Gods of Howl Mountain Reviews

We’ve been very lucky to receive some rave reviews for Gods of Howl Mountain, both from trade publications and indie booksellers.

Trade Reviews:

“Brown (The River of Kings, 2017) immerses the reader in the mountain landscape, such that one can feel the rich soil as Granny May digs for roots, listen to nocturnal howls carried on the crisp night air, and smell the pig roasting over the fire. Brown’s dialogue, too, is magical, capturing the local idioms and cadences and rendering them musical. Ultimately, though, it’s the characters, so wonderfully vibrant and alive in their all-too-human variety—scared, tightly wound, angry, damaged, yet resourceful and resilient, some honorable, some not—that demonstrate Brown’s prodigious talent. Brown has quickly established himself in the top echelon of Southern writers, and his latest will please readers of Wiley Cash and Ron Rash.” –Booklist

“Powerful…explosive…Brown’s lyrical prose invokes a verdant landscape whose rich past is woven into its roots and people; their dependence on the land and respect for its great mysteries are palpable.  This tale of loyalty and retribution will linger with readers.” –Publishers Weekly

“In his third novel (after River of Kings), critically acclaimed novelist Brown gazes unflinchingly at the Howl Mountain community of 1950s North Carolina…Not to be missed, this bold, dark, gritty novel is another coup for Brown, whose lyrical descriptions of the landscape only add to the captivating story of indomitable but isolated folks bound by folklore, tradition, and a hardscrabble life.” Library Journal

Bookseller Reviews:

Rachel Watkins from Avid Bookshop in Athens, GA:

“Taylor Brown’s writing grows sharper with each book and you’ll love GODS OF HOWL MOUNTAIN as the people and places inevitably win your heart. Korean war veteran Rory Docherty and his forest shaman grandmother May have a deep connection to their North Carolina town, and when Rory’s bootlegging business gets rocky, deep family secrets may have something to do with the trouble. This is a lyrically beautiful book. If you haven’t read Taylor Brown, I’d start with this one.”

Darwin Ellis from Books on the Common in Ridgefield, CT:

“Gods of Howl Mountain—Taylor Brown.  Although we all have or had grandmothers, it would be rare if one of them resembles ‘Granny May’ who dominates this tale of 1950s North Carolina backwoods seething with bootleggers, Feds, crooked lawmen and snake-handling Christians.  She has raised her grandson Rory, recently returned from Korea minus a leg and minus an explanation for who killed his father and made his mother mute with grief.  Granny May has a dark past but is now retired to the mountains where she is a force to be reckoned with as the local folk healer which she does with herbs and potions, and other tricks.  So take a visit to the hollers of North Carolina and meet the curious folk who once inhabited them with Taylor Brown as your guide.  His writing sometimes tingles the throat like that moonshine transported all other those hills with such passion, skullduggery , determination,  and ingenuity.”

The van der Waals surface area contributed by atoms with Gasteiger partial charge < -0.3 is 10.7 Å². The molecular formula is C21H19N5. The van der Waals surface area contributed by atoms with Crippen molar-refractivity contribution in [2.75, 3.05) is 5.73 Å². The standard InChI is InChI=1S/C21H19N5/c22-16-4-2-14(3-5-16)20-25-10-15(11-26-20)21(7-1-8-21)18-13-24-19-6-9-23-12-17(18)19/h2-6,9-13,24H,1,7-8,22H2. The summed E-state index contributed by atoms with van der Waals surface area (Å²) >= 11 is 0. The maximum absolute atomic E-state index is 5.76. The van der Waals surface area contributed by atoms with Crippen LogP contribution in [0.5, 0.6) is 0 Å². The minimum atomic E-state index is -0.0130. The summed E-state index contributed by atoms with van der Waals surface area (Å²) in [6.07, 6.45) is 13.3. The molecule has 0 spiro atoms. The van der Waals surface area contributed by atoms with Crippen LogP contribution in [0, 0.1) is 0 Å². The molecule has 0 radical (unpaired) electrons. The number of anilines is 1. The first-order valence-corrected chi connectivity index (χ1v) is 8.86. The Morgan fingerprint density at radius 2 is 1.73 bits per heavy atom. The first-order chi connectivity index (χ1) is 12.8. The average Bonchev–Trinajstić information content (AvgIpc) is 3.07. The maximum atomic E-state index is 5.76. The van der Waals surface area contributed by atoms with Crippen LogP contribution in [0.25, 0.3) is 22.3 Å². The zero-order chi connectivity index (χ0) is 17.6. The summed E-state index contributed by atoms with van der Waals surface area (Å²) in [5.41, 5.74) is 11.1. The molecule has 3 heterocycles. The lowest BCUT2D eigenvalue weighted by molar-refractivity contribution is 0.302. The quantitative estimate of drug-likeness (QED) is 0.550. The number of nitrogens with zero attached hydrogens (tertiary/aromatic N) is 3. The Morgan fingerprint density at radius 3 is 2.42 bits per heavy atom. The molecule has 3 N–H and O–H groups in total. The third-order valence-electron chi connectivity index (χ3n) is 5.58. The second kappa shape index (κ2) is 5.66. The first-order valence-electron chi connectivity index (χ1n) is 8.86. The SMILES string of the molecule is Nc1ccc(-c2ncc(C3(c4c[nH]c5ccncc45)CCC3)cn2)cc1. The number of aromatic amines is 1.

Josh Niesse of Hills & Hamlets Bookshop in Chattahoochee Hills, GA:

“Two words: Granny May. The story of Rory Docherty and the illegal whiskey running business he is caught up in is good, great even. But Rory’s grandmother steals the show.  Granny May is a witchy Appalachian folk healer, herbalist, and bawdy former prostitute whose dark, earthy wisdom combines with her sly, miscreant humor to create a truly unforgettable character. I think Taylor Brown shook Tom Robbins and Flannery O’Connor in a cocktail shaker with whiskey, cannabis, and sassafras and out poured Granny May.”

Damita Nocton from The Country Bookshop in Southern Pines, NC:

“To read the work of Taylor Brown is to be given the capacity to enter any world his writing fearlessly creates. He is a well-spring of lyrical beauty.

“Gods of Howl Mountain carried me deep into the mountains of NC, post-Korean War, where moonshine ran like it sprang from the earth, where the embryonic seeds for NASCAR were being sown by moonshine runners in souped up cars, and where the people took care of their own, whether by home remedies gifted from the mountains or by brutality and revenge.

“The characters are unforgettable and remained with me long after closing the book. They are toughened by life, hopeful, and endearing—survivors all. Brown was able to brilliantly infuse humor and light into this gritty tale. Rory Docherty has returned from the war, leaving a leg in exchange for the horrors he can’t forget. His beautiful mother is a resident at Dorothea Dix Hospital, muted by a heinous act of violence, leaving Rory to be raised the inimitable Granny May. This diminutive force is his maternal grandmother; former prostitute turned healer, drawing from the folk knowledge that the mountains take care of their own. Rory’s livelihood options are limited, so he turns to running moonshine, chased by revenuers, lawmen, competing runners, and his own demons. There are questions from the past to be answered, grudges to bear, and redemption to be found.

“I lifted my head from this extraordinary novel in the wee hours of the morning, stunned by the time passed and grateful for the opportunity to read such a literary gift. A vision from the novel that haunts me is that of a lone surviving chestnut tree in front of Granny May’s cabin, branches filled with empty bottles to capture evil spirits and protect the home. The mountains are filled with spirits, good and evil.

“Gods of Howl Mountain captures those spirits like that lone bottle tree within its pages.”

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